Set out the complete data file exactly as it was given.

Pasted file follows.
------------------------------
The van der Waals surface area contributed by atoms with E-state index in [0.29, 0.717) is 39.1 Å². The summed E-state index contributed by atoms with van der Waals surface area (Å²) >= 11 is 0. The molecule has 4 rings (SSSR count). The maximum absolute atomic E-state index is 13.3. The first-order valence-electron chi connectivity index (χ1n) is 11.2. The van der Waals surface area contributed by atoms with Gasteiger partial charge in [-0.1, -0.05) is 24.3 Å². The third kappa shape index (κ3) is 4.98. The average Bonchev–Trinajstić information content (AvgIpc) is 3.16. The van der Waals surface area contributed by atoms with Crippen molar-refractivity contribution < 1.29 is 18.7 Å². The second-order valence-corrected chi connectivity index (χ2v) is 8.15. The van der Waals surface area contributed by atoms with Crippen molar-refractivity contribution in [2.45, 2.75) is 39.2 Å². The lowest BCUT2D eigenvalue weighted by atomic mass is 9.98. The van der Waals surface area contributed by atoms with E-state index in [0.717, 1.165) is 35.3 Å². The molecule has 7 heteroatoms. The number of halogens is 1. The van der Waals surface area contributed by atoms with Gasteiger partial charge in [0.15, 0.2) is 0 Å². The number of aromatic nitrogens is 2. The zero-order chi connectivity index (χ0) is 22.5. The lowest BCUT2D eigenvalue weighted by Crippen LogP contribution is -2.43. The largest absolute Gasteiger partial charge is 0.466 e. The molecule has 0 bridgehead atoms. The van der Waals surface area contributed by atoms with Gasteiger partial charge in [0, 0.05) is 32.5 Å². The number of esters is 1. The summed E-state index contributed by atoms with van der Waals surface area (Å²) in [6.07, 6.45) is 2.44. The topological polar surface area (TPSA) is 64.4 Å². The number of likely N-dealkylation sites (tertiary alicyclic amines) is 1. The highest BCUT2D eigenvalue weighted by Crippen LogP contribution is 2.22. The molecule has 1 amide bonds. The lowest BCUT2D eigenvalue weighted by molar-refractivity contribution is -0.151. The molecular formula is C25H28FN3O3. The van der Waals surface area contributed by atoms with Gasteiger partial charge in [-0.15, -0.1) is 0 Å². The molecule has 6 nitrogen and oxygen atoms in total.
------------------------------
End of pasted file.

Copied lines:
The van der Waals surface area contributed by atoms with E-state index in [0.29, 0.717) is 39.1 Å². The summed E-state index contributed by atoms with van der Waals surface area (Å²) >= 11 is 0. The molecule has 4 rings (SSSR count). The maximum absolute atomic E-state index is 13.3. The first-order valence-electron chi connectivity index (χ1n) is 11.2. The van der Waals surface area contributed by atoms with Gasteiger partial charge in [-0.1, -0.05) is 24.3 Å². The third kappa shape index (κ3) is 4.98. The average Bonchev–Trinajstić information content (AvgIpc) is 3.16. The van der Waals surface area contributed by atoms with Crippen molar-refractivity contribution < 1.29 is 18.7 Å². The second-order valence-corrected chi connectivity index (χ2v) is 8.15. The van der Waals surface area contributed by atoms with Crippen molar-refractivity contribution in [2.45, 2.75) is 39.2 Å². The lowest BCUT2D eigenvalue weighted by atomic mass is 9.98. The van der Waals surface area contributed by atoms with E-state index in [0.717, 1.165) is 35.3 Å². The molecule has 7 heteroatoms. The number of halogens is 1. The van der Waals surface area contributed by atoms with Gasteiger partial charge in [0.15, 0.2) is 0 Å². The number of aromatic nitrogens is 2. The zero-order chi connectivity index (χ0) is 22.5. The lowest BCUT2D eigenvalue weighted by Crippen LogP contribution is -2.43. The largest absolute Gasteiger partial charge is 0.466 e. The molecule has 0 bridgehead atoms. The van der Waals surface area contributed by atoms with Gasteiger partial charge in [0, 0.05) is 32.5 Å². The number of esters is 1. The summed E-state index contributed by atoms with van der Waals surface area (Å²) in [6.07, 6.45) is 2.44. The topological polar surface area (TPSA) is 64.4 Å². The number of likely N-dealkylation sites (tertiary alicyclic amines) is 1. The highest BCUT2D eigenvalue weighted by Crippen LogP contribution is 2.22. The molecule has 1 amide bonds. The lowest BCUT2D eigenvalue weighted by molar-refractivity contribution is -0.151. The molecular formula is C25H28FN3O3. The van der Waals surface area contributed by atoms with Gasteiger partial charge in [-0.15, -0.1) is 0 Å². The molecule has 6 nitrogen and oxygen atoms in total.